An imagined interview with Ajmal Kasab



Having worked through the top echelons of the Indian government and after biting my nails for three months, the government finally acceded to my request for an interview with Ajmal Amir Kasab, the terrorist captured alive during 26/11. The meeting came barely days before his trial was to have begun.

As an idea, such an interview was the equivalent of making an elephant pass through a needle hole, but still worth a try, I thought. During the process of obtaining permission, I was asked to also explain why I wanted to interview Kasab in the first place. 

The letter from the ministry of ****, which bore typical turns of bureaucratic phrases, succinctly stated: “Your request to meet accused in the Mumbai terrorist attacks Ajmal Amir Kasab cannot be granted for reasons of security and national interest. However, the government would want to know why you are desirous of meeting him. You are hereby directed to state your position in writing to Mr **** in the ministry of **** within seven days upon receipt of this notice.” 

The last line of the letter came as a flicker of hope, a sign I did not miss. I had to explain forcefully, I thought, the reason why I was keen on meeting a terrorist. I would want to challenge India’s most hated prisoner to a theological contest. This was what finally paved the way. 

The riders, which the government’s permission came with, barred me from making public the numerous conditions I was required to meet. But one of the conditions I could write about was that I needed to run my piece past the government. I did, and the authorities miraculously didn’t recoil at what came out of the meeting.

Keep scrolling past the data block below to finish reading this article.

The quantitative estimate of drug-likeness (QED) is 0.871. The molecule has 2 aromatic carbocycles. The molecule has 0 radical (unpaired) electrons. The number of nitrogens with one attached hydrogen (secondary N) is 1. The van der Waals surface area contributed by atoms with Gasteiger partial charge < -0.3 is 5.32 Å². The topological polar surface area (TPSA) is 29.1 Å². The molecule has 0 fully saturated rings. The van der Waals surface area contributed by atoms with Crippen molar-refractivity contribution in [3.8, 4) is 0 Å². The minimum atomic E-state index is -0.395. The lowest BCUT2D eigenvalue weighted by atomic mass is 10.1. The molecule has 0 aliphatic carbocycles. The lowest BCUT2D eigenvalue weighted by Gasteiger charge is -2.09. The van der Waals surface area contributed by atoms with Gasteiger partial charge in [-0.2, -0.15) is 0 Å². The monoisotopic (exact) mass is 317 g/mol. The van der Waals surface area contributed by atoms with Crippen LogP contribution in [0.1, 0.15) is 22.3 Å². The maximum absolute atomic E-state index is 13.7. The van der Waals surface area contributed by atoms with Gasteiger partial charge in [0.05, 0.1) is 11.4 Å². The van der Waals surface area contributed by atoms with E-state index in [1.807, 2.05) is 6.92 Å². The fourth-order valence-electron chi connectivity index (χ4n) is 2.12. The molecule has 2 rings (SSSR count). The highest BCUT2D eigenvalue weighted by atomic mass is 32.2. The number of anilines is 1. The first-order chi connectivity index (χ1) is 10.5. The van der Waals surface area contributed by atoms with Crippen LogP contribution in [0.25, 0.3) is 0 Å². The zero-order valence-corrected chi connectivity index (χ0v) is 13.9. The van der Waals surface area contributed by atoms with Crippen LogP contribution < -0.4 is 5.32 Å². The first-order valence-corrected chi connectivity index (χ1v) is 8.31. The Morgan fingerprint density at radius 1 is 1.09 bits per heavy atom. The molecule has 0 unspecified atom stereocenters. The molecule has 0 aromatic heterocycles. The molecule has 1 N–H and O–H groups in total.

Cut to Arthur Road Jail, Mumbai. The gates were flung open sharp at 9 a.m. I am oath-bound not to mention the exact date or paint a picture of the interiors of the jail and the jail officials who led me to Kasab’s dungeon, where he was seated on a mat. 

It was a very small chamber, is all I can say. But it wasn’t hellish either. I mean, provided one got to eat and defecate, one could remain physically healthy. What such solitary confinement could do to one’s mental health, I do not know.     

As the small iron door was opened, Kasab blinked but did not move. He was surely surprised, I could make out, by this unscheduled and untimely opening of his cell door. 

A senior official who accompanied me as my chaperon introduced me briefly and told Kasab he was under no legal compulsion to oblige me.   

I was now confronted with one of the 10 terrorists who had embarked on deadly raids across India’s financial heart on November 26, 2008, claiming 166 innocent lives. For me this was going to be no ordinary tête-à-tête. Here’s what I did not know: it was to be the same for Kasab. 

The man looked fresh and his face had a fine line streaking across the left cheek, something that usually appears when one sleeps tight and skin is pressed against the bed in a particular position for a long period. 

Kasab was still seated on the floor and leaning against the wall, unmoved. If expressions were anything to go by, this sudden break in monotony had made him visibly happy.